Does Cycling Make Me Sick?Published in the January/February 2010 issue of Momentum: the magazine for self-propelled people.
Life on the edge (of traffic) has its pros and cons
Last spring I shared My Dirty Little Secret that sometimes I hate riding a bike. This winter I wonder if cycling hates me.
I’ve been bike commuting all my life and for many of those years, I’ve had a chronic cough. It’s a deep, seal-like bark that starts with a tickle in my throat and erupts into chest-wracking spasms. Minutes after stepping inside after a ride, the hacking starts and my friends wonder how I’ve managed to hide a two-pack-a-day habit.
The thing is: I don’t smoke. I’ve never smoked, and the only vice I’m guilty of is my addiction to tasty beer and tearing through town on a bike. I ride my bike to my chiropractor, who lauds my healthy lifestyle as she adjusts my spinal subluxation; and I ride my bike to my massage therapist, who pinches my seized trapezius muscles into submission.
“Do you ever see those photos of road racers at the podium?” asked Francois one time as he squeezed a rock-like cord of muscle in my neck. “They stand up there and they’re all round-shouldered from years of bending over their handlebars—like you!”
I also ride to my family doctor who always seems a little surprised to see me as if—being a cyclist—I should be the picture of health. I visited her recently, and we discussed a three-pronged approach to diagnosing my decade-old “smoker’s cough.”
“You still have that?” Dr. Barton asked as she scanned my charts. I nodded and popped a throat-soothing Tic Tac into my mouth.
Dr. Barton explained that my cough could be caused by any number of things, so I’d need to try a few different tests. First, along with some diet adjustments, she suggested over-the-counter tablets to reduce acid reflux. It could be that excess digestive gases from chipotle tacos were rising from my stomach and irritating the base of my throat. I gave it a try and kept riding my bike.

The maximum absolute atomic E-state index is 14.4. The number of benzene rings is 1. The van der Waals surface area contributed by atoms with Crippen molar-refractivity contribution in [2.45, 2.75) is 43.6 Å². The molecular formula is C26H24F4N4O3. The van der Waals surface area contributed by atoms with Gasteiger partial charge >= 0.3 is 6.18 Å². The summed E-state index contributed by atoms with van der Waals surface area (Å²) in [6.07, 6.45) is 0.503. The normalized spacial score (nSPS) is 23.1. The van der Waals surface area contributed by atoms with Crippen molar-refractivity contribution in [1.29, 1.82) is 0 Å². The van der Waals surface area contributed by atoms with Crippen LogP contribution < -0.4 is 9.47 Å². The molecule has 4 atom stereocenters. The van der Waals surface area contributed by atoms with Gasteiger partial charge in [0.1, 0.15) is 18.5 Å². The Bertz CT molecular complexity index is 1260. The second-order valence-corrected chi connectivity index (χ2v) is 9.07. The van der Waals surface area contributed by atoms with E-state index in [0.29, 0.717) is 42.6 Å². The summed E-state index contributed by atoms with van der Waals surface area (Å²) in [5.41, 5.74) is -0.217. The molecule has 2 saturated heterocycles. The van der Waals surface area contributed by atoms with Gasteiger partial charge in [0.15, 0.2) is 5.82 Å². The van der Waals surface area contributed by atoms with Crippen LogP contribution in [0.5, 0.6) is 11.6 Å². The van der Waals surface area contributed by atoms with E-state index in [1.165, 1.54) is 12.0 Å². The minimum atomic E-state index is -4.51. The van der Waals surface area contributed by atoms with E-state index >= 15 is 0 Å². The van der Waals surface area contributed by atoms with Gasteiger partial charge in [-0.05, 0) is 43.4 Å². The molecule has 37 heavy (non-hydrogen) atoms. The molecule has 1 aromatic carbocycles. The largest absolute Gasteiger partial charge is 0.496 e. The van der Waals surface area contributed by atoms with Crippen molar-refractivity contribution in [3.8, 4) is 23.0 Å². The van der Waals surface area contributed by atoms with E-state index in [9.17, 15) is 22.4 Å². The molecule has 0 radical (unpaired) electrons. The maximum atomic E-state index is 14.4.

Next, she sent me for pulmonary testing. I repeatedly emptied my lungs into a machine that measured the strength and volume of my exhalations. I was fascinated to learn that I could hold four liters of air (I imagined four green bottles of Sprite), and that I had “exercise-induced asthma.”
Apparently cycling is a common trigger of asthma attacks, and entering a warm room after a cool ride can swell the airways and bring on one symptom of mild asthma: a dry, wheezy cough. I filled a prescription for blue and orange inhalers and tossed them in my pannier.
Finally, I rode my bike to our third prong, an allergist. He asked about the things that surround me in day-to-day life—pets, bedding, food, plants, air—then pressed skin-piercing allergens into my forearm.
“So, you’re allergic to dogs and cats…” He peered at a series of raised dots on my arm, “…and mold and dust…” He peered again, “…and feathers.”
“What about cycling?” I asked, half-joking, “Am I allergic to cars?” I figured that—though I don’t inhale cigarette smoke—I do breathe daily doses of carbon monoxide when I’m behind idling cars at intersections. The allergist looked at me as if he didn’t get the joke, then handed me a brochure called “Tips on Mold Avoidance.”
Grist.org readers have asked Umbra Fisk similar questions, but when the columnist did a little research on the subject, she found that cyclists actually encounter fewer pollutants than car passengers.
“Chemicals and particulate matter flow from car and bus and taxi engines and into the mini-weather system of the traffic zone…” wrote Fisk. “The nasties are densest at the middle of the traffic zone, and less intense on the edges.”
“…Basically, studies show you get the biggest hit of the nasties when you’re inside a car. Sure, a personal Mobile Emissions Source appears hermetic, but it’s an illusion: MES occupants are very close to sucking on the tailpipe of the MES just ahead of them.”
Does cycling make me sick? It curves my back, rounds my shoulders, fills my lungs with cold air and mold spores and increases my exposure to car exhaust, burritos and liver-soaking ales. But sometimes a girl needs to live life on the edge.
“You gotta quit those cigarettes!” joked my friend Colin recently when I joined him, hacking, in a chipotle-scented corner of our favorite taco bar.
“Yeah,” I said, pulling off my helmet and blowing into my handkerchief, “And that’ll happen as soon as we finish that delicious pitcher of IPA.”